World’s media hail Japan’s decision to postpone Olympic Games
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World’s media hail Japan’s decision to postpone Olympic Games

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The announcement of the postponement of the Tokyo 2020 Olympic and Paralympic Games aroused media interest throughout the world on Wednesday morning.

“It’s official: Olympic Games delayed until 2021” headlined The Japan Times, the oldest English-language newspaper distributed in Japan. More or less the same headline appeared on the sports pages of the international press on Wednesday.

The American daily USA Today opens with “the postponed Olympic Games will be worth waiting for,” expressing a little bit of optimism and hope for a better tomorrow for many athletes. In Canada, The Star recalls the fact that the Tokyo 2020 Olympic Games are the first in history to be postponed in peacetime since first being held in 1896.

In Italy, a country sorely affected by the coronavirus, the Corriere della Sera hails the awaited decision. “The report is historic. It is a wise decision. It marks the end of an astonishing debate on the economic consequences that serves no purpose and is tiresome. Sports cannot be allowed to be put to one side by the world at this time – especially when people are dying in hospitals and families suffering. The Olympic Games are synonymous with joy, competition, records, medals, but at the right time. Bad timing would leave a poor impression. The IOC avoided that yesterday.” The Gazzetta dello Sport adds a hopeful headline: “The Games postponed until 2021 and the hope of a better world to come.”

In England, The Guardian talks of the athletes who support the report’s decision, describing it as “something that is beyond the rest of us.” The Independent recalls the time it took to react, pointing the finger at the International Olympic Committee (IOC) and Japan.

In France, the sports daily L’Equipe takes advantage of the occasion to pay tribute to Albert Uderzo, the recently deceased screenwriter and illustrator notably of Asterix, with the headline “Asterix at the Olympic Games in … 2021”, continuing along the same lines: “Games forbidden. The IOC and Tokyo have decided to postpone the next Olympic Games until 2021, a decision surprising in its rapidity and which brings an end to the questioning of athletes.”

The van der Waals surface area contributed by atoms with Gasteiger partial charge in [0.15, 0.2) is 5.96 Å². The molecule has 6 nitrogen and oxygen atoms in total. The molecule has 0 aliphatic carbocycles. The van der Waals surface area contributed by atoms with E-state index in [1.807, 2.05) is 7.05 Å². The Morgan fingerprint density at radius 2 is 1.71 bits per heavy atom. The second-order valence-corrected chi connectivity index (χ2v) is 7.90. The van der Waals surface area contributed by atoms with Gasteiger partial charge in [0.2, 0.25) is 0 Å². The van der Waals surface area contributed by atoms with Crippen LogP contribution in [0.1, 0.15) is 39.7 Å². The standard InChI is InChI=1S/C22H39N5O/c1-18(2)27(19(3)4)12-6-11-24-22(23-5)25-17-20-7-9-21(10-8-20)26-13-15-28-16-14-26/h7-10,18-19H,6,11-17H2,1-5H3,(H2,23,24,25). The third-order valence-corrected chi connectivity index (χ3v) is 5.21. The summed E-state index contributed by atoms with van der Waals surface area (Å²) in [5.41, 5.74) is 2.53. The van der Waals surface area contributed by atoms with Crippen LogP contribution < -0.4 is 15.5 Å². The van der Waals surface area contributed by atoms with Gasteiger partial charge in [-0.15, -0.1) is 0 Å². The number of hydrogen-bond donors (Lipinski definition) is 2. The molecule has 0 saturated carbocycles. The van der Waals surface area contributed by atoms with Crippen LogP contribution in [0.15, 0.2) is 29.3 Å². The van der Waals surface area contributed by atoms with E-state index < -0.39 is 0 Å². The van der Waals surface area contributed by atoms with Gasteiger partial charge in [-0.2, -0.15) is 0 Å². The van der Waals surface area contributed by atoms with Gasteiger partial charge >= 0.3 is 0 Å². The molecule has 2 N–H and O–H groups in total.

Marca in Spain follows suit linking the news to Albert Uderzo by illustrating its front page with Asterix on the podium receiving the Olympic palm, along with the headline: “Tokyo 2021, the Victory Games.” AS, another Spanish sporting daily, packs the Olympic rings in a box on which it is written: “See you in 2021.”

That’s also A Bola’s headline in Brazil on a background of Olympic rings, symbols and continents, “socially distanced” from each other.

In Russia, “Sport Express” has the headline: “The chips are down, but in a positive way!” taking the opportunity to “clarify the status of Russian athletes” still suspended for doping. Vedomosti balances fears and hope in a context where “the Olympic Flame remaining in Tokyo is an element of hope in these troubled times.”

The daily Pravo in the Czech Republic, sums up the general feeling as something “between sadness and relief.” “Athletes regret that this is happening this year for what was to be one of the high points of their careers, but the decision is welcome after weeks of speculation. Things have finally been made clear.”

In Australia, national broadcaster ABC emphasises the taking of this decision had the support of Australian officials.

Metro Sport and The Sun in Britain take a slightly different approach, emphasising that the Olympic report “is a disaster” in logistical terms and an economic nightmare for Japan, sports organisations and sponsors.

In Asia, the English version of the China Daily also analyses the economic impact of such a decision on business in China and Indian Times goes even farther: “Tokyo is beginning the Olympian task of re-organising the Games”, wondering to what extent it is now possible to carry out re-programming without knowing when the coronavirus threat will be over.

The Brussels Times